Today in the Americas, the US Withdraw from the ABMT

As the era of Star Wars, mutually-assured destruction and East-West dichotomies waned from American and Russian perception, in 2002 (7 years ago) President George W. Bush withdrew the US from the Anti-Ballistic Missile Treaty (ABMT), originally signed in 1972.

Russian cartoon in response to SALT II

Russian cartoon in response to SALT II

From someone who did not live through the Cold War (full disclosure: I was born in 1987), the world of Intercontinental Ballistic Missiles (ICBMs) and Anti-Ballistic Missiles (ABMs), meant to shoot down ICBMs, seems quite scary.

I assume others felt the same way, but instead of eliminated these long-range weapons, the Soviet Union and the United States sought to assure limitations to proliferation while maintaining massive stockpiles of armed missiles. Mutually-assured destruction (MAD) became a US-USSR policy(!) and, thus, a deterrent to nuclear war.

After the first Strategic Arms Limitation Talks (SALT I), the ABMT was signed by Nixon and Brezhnev in 1972. The US saw the protection of both sides nuclear balance as important as deterrence while the Soviet Union saw the treaty as a way to avoid an ABM technology race coupled with a ICBM race. In a build-up that we struggle with today, in 1983 Ronald Reagan proposed a “Strategic Defense Initiative” (SDI, or Star Wars) that would create an industry of defense contracting while the numbers of ICBMs were being reduced. The 2008 election showcased the divide as John McCain and Republicans called for a new SDI, as if Star Wars (one of the biggest jokes in US national security history) was something America clamored for. But, to maybe no one’s surprise sitting here in 2009, the world was not destroyed and the Cold War eventually ended.

After USSR collapsed, what became of the ABMT? Similar agreements were maintained with the Russian Federation until 2002, when George W. Bush withdrew, citing the changing security environment after 9/11 – something folks like Dick Cheney and Bushites continue to justify in the haze that bitterly sets “peace” back decades.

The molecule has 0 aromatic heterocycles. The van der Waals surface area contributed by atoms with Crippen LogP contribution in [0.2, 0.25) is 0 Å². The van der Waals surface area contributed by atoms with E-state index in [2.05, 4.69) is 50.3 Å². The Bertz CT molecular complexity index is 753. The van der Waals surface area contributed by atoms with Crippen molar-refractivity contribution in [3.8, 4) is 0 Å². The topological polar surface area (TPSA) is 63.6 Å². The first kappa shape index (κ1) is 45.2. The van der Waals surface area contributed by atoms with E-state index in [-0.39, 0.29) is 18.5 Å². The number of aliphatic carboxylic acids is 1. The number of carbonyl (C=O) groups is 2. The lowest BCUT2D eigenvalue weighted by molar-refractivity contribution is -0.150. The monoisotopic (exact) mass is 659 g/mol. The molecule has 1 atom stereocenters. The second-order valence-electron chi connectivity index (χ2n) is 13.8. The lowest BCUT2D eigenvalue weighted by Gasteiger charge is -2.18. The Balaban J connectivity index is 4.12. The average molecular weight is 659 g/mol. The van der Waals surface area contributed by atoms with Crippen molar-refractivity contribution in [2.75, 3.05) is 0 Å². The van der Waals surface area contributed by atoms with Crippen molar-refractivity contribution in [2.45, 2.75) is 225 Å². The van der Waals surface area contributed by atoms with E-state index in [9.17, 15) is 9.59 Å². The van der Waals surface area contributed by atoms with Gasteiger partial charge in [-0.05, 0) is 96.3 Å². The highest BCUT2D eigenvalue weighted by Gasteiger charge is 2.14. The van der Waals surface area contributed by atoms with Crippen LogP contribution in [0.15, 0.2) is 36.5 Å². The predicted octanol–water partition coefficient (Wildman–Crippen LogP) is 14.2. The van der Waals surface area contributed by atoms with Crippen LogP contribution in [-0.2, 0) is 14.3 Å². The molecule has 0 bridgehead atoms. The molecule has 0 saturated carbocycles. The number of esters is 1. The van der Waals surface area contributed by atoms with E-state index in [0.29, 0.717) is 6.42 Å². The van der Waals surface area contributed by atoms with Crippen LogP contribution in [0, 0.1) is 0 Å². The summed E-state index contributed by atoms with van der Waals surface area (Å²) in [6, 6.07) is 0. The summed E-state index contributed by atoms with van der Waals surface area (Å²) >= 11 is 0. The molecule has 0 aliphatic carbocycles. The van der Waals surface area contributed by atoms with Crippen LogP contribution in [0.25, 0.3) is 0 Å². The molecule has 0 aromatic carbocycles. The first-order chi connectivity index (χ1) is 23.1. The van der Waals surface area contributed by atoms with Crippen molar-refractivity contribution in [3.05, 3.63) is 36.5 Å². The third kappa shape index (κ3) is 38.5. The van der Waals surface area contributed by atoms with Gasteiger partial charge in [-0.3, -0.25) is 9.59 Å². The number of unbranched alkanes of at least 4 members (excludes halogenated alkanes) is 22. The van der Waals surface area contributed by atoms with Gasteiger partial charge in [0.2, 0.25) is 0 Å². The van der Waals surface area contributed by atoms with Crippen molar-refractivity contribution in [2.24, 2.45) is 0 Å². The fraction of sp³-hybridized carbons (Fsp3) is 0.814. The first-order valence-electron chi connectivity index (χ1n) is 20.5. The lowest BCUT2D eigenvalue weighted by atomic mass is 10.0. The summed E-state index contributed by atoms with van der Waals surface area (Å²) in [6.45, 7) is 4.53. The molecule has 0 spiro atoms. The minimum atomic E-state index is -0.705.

Thus, the SORT (Strategic Offensive Reductions Treaty) signed between the US and Russia in 2002. Saying nothing of deterrence or proliferation, the treaty reduces the amount of arms both nations can create while saying nothing of eliminating existing stockpiles (the US has 5,200 active missiles and 4,800 saved). The treaty expires on Dec. 31, 2012.

us bush nuclear nonproliferation treaty

The Nuclear Non-Proliferation Treaty has been weakened due to the blurry lines between disarmament and non-proliferation. The treaty was opened on July 1, 1968, and only Israel, North Korea, India and Pakistan have not signed the treaty (who have nuclear weapons or nuclear capabilities). Iran is a member of the treaty, but its weakness is showcased by its inability to quell the vitriol being spilled over Iran. Many see current North Korea’s real threat is not a nuclear attack, but the selling (proliferation) of nuclear materials to other nations. The insistence of the US to deal with “rogue nations” with first-strike capabilities and the advancement of nuclear technologies has made the world less safe.

Putin, only a few days ago, expressed a desire for a nuclear free world – something he and President Obama can come to terms with when the two meet in December for a discussion of renewing the Bush’s policies on nuclear warheads.

Ghana, clearly the only sane country in the world (a little hyperbole) said disarmament and non-proliferation were complementary and mutually reinforcing and that, “Without tangible progress in disarmament, the current emphasis on non-proliferation cannot be sustained.”

As Tom Gabel sings on “Amputations,” (2009):

What kind of future are you promising us?
Just another generation living under threat of the bomb
God save our soul

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~ by Daniel on June 13, 2009.

One Response to “Today in the Americas, the US Withdraw from the ABMT”

  1. […] here to see the original: Today in the Americas, the US Withdraw from the ABMT « To The Roots Tags: ecuador, guatemala, history, honduras, ronald-reagan, Today, writing […]

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